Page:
The animal kingdom is filled with unique and complex visual perspectives, from the eagle’s ability to spot prey from miles away to the chameleon seeing almost every angle of its surroundings without moving its head. Each animal’s vision has evolved to help it survive in its specific environment. Do you know which living creature has the best daytime vision?
Humans have the highest visual acuity of any mammal and the highest of any animal during the day. Some birds of prey have much better. We do, however, have poor night vision.
Human Visual Acuity
Although we lack some abilities, such as good night vision, the ability to see ultraviolet (UV) light, and the ability to see well underwater, humans see quite well compared to the rest of the animal kingdom. Primates, including humans, have the best daytime vision of any mammal, and humans may be the best of all primates. There’s even a case to be made that humans have the best overall daytime non-peripheral vision of any animal, and some vision scientists agree. (Source: Steven Levithan)
Animal Vision Champions
Eagles have the best long-distance vision of any bird of prey. They can see about eight times as far as humans, allowing them to spot and focus on a rabbit or other animal from about two miles away. We can see a candle flame at that distance, but a small animal camouflaged in its surroundings would be hidden from us.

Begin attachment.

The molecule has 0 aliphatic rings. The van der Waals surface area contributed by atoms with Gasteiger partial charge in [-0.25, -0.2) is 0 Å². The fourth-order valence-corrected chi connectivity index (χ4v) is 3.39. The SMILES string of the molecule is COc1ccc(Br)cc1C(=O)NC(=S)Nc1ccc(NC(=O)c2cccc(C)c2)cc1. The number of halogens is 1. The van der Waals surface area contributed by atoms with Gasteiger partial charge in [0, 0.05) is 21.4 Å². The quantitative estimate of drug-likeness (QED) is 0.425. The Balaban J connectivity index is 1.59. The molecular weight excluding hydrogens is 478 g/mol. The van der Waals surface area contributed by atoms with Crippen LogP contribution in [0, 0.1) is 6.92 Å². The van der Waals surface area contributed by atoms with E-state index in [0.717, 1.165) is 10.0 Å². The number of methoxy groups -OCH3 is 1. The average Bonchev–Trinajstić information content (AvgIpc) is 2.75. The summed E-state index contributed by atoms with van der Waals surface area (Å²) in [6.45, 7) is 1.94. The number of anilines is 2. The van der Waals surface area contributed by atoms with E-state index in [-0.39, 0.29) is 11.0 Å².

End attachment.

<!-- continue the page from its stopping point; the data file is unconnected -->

Eagles can also quickly change their focus, allowing them to zoom in on their prey. They can also see a broader range of colors than we do, allowing them to distinguish small changes in coloration in their prey and see UV light.
Eagles, hawks, and falcons dominate in terms of daytime vision. They do not, however, perform as well at night.
As soon as the sun goes down, these nighttime predators seize the torch from eagles. Unlike many birds, owls have eyes that face directly forward, giving them incredible binocular vision. Although owls’ large eyes cannot move or roll like humans, they can move their heads nearly all the way around, giving them a 270-degree field of vision without moving their bodies.
Their large, tube-shaped eyes contain many more rods than human eyes, making them lighter and more sensitive. At night, their irises widen to allow more light to reach their retina. Owls can see during the day because their iris adjusts (unlike other nocturnal animals, which can only see well at night), but their vision is slightly blurry, and cannot see colors well.
The tapetum lucidum is a reflective surface behind the retina of owls and other animals with excellent night vision. This thin layer allows light to reflect into the animal’s eye after it has passed through, giving the animal two chances to collect enough light.
Humans, on the other hand, lack this trait, so our day vision far outweighs our night vision.
Eagles can spot a rabbit from the air, but mantis shrimp have the most complex eyes in the animal kingdom.
Humans, for example, have three types of cones in our eyes that allow us to see the colors red through violet. On the other hand, Mantis shrimp have sixteen different types of cones. While scientific evidence suggests that mantis shrimp do not necessarily perceive minute differences in color or see colors we cannot imagine, it does mean that mantis shrimp have an advanced color recognition system.
(Source: Steven Levithan)
Image from Purposeful Universe